This education on how to properly manage fire needs to continue — and it needs funding from the federal level to do that. Effective stewardship of natural resources demands leaders who are open to cutting-edge science and willing to see the interconnectedness of all species. On top of that, understanding fire in California while denying climate change is like trying to understand the lit match without the struck flint.

Brune adds that a federal bill awaiting approval — the Wildfire Disaster Funding Act — would change how wildfire funding is allocated, allowing more money for prevention measures such as thinning and removing the fuels that lead to such strong wildfires. But it already faces strong Republican opposition, led by a president-elect who knows more about burning through millions of dollars than any kind of fire management policy.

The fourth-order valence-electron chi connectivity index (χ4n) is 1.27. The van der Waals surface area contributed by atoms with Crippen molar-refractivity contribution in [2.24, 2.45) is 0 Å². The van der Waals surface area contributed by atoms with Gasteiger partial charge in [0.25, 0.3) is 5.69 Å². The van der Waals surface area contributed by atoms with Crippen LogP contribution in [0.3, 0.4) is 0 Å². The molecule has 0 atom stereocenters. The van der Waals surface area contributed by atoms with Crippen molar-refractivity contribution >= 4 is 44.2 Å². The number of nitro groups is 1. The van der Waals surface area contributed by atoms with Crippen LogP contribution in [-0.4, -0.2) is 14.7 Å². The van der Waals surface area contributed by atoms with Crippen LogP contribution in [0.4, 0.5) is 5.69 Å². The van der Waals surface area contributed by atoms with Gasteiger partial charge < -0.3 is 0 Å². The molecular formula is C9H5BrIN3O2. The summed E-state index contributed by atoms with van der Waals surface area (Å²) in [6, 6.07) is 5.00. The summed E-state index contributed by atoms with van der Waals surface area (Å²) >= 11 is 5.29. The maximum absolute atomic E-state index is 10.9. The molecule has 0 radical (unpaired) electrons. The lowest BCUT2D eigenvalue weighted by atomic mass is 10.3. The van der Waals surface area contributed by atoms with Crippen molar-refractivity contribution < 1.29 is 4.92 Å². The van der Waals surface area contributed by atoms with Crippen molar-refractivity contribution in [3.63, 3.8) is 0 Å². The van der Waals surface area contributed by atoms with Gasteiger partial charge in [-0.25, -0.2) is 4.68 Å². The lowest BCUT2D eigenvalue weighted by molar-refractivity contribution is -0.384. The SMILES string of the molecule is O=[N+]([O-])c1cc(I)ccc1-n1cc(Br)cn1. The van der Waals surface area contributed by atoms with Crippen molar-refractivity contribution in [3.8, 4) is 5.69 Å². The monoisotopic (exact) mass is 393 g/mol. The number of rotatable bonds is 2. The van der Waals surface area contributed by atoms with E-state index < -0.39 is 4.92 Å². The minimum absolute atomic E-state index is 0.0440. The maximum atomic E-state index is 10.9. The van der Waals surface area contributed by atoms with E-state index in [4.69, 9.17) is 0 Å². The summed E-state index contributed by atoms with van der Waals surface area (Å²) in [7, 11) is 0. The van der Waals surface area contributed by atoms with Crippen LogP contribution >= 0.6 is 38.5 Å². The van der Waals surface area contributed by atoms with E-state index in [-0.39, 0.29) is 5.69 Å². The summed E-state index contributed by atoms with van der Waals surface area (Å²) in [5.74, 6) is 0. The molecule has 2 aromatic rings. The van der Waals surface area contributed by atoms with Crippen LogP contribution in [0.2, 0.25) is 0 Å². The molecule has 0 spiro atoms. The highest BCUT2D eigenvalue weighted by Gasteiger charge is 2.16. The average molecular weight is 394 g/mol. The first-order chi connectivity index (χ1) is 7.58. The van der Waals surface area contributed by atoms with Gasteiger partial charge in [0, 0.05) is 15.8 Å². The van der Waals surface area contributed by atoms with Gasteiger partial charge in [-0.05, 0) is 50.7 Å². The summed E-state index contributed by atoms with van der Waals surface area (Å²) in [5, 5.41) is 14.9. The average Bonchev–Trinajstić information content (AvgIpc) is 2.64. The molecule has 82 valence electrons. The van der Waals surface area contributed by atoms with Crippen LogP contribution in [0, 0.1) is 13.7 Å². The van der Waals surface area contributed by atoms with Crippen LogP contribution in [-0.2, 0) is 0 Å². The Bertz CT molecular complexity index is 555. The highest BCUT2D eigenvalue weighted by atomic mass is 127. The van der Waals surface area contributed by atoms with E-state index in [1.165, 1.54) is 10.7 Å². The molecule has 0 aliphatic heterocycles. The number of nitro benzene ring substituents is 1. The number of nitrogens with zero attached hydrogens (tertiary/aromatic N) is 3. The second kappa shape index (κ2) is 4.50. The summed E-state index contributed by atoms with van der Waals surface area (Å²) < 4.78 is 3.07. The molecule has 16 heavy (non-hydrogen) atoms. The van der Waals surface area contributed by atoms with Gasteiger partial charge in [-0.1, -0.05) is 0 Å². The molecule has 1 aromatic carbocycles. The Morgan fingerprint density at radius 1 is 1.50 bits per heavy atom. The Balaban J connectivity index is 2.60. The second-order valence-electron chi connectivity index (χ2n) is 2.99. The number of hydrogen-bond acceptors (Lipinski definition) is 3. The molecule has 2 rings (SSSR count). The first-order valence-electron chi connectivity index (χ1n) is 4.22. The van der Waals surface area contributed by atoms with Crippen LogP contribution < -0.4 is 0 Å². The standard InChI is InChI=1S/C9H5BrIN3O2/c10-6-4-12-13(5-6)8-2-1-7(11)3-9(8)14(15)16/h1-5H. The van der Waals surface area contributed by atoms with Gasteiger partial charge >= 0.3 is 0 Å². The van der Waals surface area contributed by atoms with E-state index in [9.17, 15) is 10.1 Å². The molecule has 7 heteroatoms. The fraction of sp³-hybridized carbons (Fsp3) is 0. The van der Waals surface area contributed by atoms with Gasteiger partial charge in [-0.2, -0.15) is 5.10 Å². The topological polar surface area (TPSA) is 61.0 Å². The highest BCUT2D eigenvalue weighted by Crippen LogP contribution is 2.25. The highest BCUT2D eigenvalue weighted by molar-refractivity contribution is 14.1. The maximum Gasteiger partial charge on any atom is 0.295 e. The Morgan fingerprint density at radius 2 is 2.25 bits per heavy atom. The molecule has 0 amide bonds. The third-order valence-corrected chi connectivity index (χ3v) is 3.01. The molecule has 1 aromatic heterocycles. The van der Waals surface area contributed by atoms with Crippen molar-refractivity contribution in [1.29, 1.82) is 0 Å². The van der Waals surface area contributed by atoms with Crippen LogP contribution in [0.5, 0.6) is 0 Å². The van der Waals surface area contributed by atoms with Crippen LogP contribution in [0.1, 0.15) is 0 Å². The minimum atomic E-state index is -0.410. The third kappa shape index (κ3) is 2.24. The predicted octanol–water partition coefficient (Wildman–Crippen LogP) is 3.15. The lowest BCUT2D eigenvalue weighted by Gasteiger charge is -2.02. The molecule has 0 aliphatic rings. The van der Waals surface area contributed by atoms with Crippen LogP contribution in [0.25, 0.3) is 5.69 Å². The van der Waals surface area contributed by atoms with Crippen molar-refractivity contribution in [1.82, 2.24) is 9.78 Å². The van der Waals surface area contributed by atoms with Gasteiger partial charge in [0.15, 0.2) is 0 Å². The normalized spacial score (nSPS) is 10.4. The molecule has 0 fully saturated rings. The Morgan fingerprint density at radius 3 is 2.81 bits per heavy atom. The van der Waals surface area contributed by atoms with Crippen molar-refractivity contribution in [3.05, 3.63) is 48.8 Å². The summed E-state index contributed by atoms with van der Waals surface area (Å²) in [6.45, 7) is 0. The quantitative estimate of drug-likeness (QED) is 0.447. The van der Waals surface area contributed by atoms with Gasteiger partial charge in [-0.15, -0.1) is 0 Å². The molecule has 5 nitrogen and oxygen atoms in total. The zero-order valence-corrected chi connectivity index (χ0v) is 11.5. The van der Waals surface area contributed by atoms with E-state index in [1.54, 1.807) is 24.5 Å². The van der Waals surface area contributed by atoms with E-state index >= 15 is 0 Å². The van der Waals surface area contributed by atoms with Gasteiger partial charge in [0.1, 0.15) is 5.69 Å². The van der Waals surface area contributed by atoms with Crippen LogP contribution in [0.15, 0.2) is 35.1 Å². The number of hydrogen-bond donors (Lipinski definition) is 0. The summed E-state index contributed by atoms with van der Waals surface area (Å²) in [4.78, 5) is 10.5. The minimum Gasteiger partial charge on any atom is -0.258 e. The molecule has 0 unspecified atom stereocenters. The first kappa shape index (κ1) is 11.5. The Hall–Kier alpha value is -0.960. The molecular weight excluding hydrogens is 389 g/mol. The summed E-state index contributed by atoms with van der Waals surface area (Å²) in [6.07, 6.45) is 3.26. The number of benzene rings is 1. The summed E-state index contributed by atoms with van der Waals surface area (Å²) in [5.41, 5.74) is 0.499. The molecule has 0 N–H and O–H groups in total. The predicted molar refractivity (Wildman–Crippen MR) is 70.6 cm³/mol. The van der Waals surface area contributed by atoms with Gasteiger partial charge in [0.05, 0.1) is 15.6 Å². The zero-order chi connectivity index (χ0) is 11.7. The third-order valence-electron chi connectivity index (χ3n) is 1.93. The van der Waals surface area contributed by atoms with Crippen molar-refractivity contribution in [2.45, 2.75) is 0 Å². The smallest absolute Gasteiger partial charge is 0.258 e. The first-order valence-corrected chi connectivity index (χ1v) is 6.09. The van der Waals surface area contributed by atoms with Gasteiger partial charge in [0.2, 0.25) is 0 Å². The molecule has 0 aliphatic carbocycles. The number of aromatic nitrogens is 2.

Trump has already pledged to reduce funding to study sea-level rise, and his disinterest in understanding the complexity of California’s drought is downright scary. “We’re gonna solve your water problem,” Trump told a group in Fresno in May, according to a KQED report. “We’re going to get it done, and we’re going to get it done quick. That one’s an easy one. Don’t even think about it.”

“The cluelessness and recklessness that Trump has shown so far will be a big threat to California’s water supply,” Brune explains. “You can’t solve a problem if you don’t understand the problem.”

San Franciscans need to look no further than the end of the San Francisco International Airport’s runway for proof of climate change’s effect on sea-level rise: A sea wall is crumbling and urgently needs a $60 million fix.